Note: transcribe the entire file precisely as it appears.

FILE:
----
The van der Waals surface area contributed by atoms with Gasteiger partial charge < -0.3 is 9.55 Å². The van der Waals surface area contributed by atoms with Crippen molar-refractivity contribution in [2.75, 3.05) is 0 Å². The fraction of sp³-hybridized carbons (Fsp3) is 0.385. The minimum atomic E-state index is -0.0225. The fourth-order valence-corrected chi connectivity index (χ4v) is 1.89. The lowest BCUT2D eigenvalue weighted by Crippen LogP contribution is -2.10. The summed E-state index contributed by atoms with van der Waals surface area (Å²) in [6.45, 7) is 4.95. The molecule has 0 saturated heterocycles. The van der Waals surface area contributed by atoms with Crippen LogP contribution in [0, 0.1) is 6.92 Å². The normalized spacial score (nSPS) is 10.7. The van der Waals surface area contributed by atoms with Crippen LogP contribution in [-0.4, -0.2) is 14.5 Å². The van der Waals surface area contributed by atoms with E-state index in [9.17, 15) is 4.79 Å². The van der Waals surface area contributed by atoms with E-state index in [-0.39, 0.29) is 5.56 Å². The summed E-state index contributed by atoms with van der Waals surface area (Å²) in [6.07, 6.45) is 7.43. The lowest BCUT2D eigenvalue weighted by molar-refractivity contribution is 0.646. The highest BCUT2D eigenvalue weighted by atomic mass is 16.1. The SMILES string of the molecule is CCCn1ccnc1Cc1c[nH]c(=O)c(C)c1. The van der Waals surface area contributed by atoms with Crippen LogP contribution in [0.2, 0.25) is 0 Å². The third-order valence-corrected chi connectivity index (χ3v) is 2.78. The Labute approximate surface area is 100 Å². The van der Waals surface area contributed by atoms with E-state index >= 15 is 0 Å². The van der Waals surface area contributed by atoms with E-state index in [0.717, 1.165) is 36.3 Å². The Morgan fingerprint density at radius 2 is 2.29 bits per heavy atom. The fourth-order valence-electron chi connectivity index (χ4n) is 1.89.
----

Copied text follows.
The van der Waals surface area contributed by atoms with Gasteiger partial charge < -0.3 is 9.55 Å². The van der Waals surface area contributed by atoms with Crippen molar-refractivity contribution in [2.75, 3.05) is 0 Å². The fraction of sp³-hybridized carbons (Fsp3) is 0.385. The minimum atomic E-state index is -0.0225. The fourth-order valence-corrected chi connectivity index (χ4v) is 1.89. The lowest BCUT2D eigenvalue weighted by Crippen LogP contribution is -2.10. The summed E-state index contributed by atoms with van der Waals surface area (Å²) in [6.45, 7) is 4.95. The molecule has 0 saturated heterocycles. The van der Waals surface area contributed by atoms with Crippen LogP contribution in [0, 0.1) is 6.92 Å². The normalized spacial score (nSPS) is 10.7. The van der Waals surface area contributed by atoms with Crippen LogP contribution in [-0.4, -0.2) is 14.5 Å². The van der Waals surface area contributed by atoms with E-state index in [9.17, 15) is 4.79 Å². The van der Waals surface area contributed by atoms with E-state index in [-0.39, 0.29) is 5.56 Å². The summed E-state index contributed by atoms with van der Waals surface area (Å²) in [6.07, 6.45) is 7.43. The lowest BCUT2D eigenvalue weighted by molar-refractivity contribution is 0.646. The highest BCUT2D eigenvalue weighted by atomic mass is 16.1. The SMILES string of the molecule is CCCn1ccnc1Cc1c[nH]c(=O)c(C)c1. The van der Waals surface area contributed by atoms with Crippen LogP contribution in [0.2, 0.25) is 0 Å². The third-order valence-corrected chi connectivity index (χ3v) is 2.78. The Labute approximate surface area is 100 Å². The van der Waals surface area contributed by atoms with E-state index >= 15 is 0 Å². The van der Waals surface area contributed by atoms with E-state index in [0.717, 1.165) is 36.3 Å². The Morgan fingerprint density at radius 2 is 2.29 bits per heavy atom. The fourth-order valence-electron chi connectivity index (χ4n) is 1.89.